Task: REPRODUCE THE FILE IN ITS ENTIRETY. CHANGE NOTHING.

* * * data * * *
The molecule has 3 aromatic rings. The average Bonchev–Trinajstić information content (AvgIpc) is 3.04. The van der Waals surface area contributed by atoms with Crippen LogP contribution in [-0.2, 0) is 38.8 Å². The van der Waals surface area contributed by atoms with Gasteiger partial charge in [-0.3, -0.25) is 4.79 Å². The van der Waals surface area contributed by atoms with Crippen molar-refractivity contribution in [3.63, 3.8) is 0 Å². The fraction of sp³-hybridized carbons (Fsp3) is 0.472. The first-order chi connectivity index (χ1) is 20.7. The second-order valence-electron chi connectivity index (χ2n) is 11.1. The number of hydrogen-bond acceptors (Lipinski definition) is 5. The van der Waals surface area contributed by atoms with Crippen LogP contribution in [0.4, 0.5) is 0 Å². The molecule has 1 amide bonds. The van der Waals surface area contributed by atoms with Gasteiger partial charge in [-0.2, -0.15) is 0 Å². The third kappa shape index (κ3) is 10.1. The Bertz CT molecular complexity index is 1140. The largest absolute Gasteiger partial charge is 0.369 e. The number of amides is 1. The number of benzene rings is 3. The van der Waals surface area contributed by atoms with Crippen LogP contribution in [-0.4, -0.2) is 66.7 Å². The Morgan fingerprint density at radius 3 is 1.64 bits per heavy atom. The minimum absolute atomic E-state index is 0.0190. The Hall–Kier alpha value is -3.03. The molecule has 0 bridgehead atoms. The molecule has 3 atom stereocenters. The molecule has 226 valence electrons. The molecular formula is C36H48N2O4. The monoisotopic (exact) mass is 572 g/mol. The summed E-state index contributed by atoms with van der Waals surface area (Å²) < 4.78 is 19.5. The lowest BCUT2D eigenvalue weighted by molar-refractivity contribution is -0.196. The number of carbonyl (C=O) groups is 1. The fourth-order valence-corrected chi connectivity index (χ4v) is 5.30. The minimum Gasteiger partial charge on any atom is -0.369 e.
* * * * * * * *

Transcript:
The molecule has 3 aromatic rings. The average Bonchev–Trinajstić information content (AvgIpc) is 3.04. The van der Waals surface area contributed by atoms with Crippen LogP contribution in [-0.2, 0) is 38.8 Å². The van der Waals surface area contributed by atoms with Gasteiger partial charge in [-0.3, -0.25) is 4.79 Å². The van der Waals surface area contributed by atoms with Crippen molar-refractivity contribution in [3.63, 3.8) is 0 Å². The fraction of sp³-hybridized carbons (Fsp3) is 0.472. The first-order chi connectivity index (χ1) is 20.7. The second-order valence-electron chi connectivity index (χ2n) is 11.1. The number of hydrogen-bond acceptors (Lipinski definition) is 5. The van der Waals surface area contributed by atoms with Crippen LogP contribution in [0.4, 0.5) is 0 Å². The molecule has 1 amide bonds. The van der Waals surface area contributed by atoms with Gasteiger partial charge in [-0.2, -0.15) is 0 Å². The third kappa shape index (κ3) is 10.1. The Bertz CT molecular complexity index is 1140. The largest absolute Gasteiger partial charge is 0.369 e. The number of amides is 1. The number of benzene rings is 3. The van der Waals surface area contributed by atoms with Crippen LogP contribution in [-0.4, -0.2) is 66.7 Å². The Morgan fingerprint density at radius 3 is 1.64 bits per heavy atom. The minimum absolute atomic E-state index is 0.0190. The Hall–Kier alpha value is -3.03. The molecule has 0 bridgehead atoms. The molecule has 3 atom stereocenters. The molecule has 226 valence electrons. The molecular formula is C36H48N2O4. The monoisotopic (exact) mass is 572 g/mol. The summed E-state index contributed by atoms with van der Waals surface area (Å²) < 4.78 is 19.5. The lowest BCUT2D eigenvalue weighted by molar-refractivity contribution is -0.196. The number of carbonyl (C=O) groups is 1. The fourth-order valence-corrected chi connectivity index (χ4v) is 5.30. The minimum Gasteiger partial charge on any atom is -0.369 e.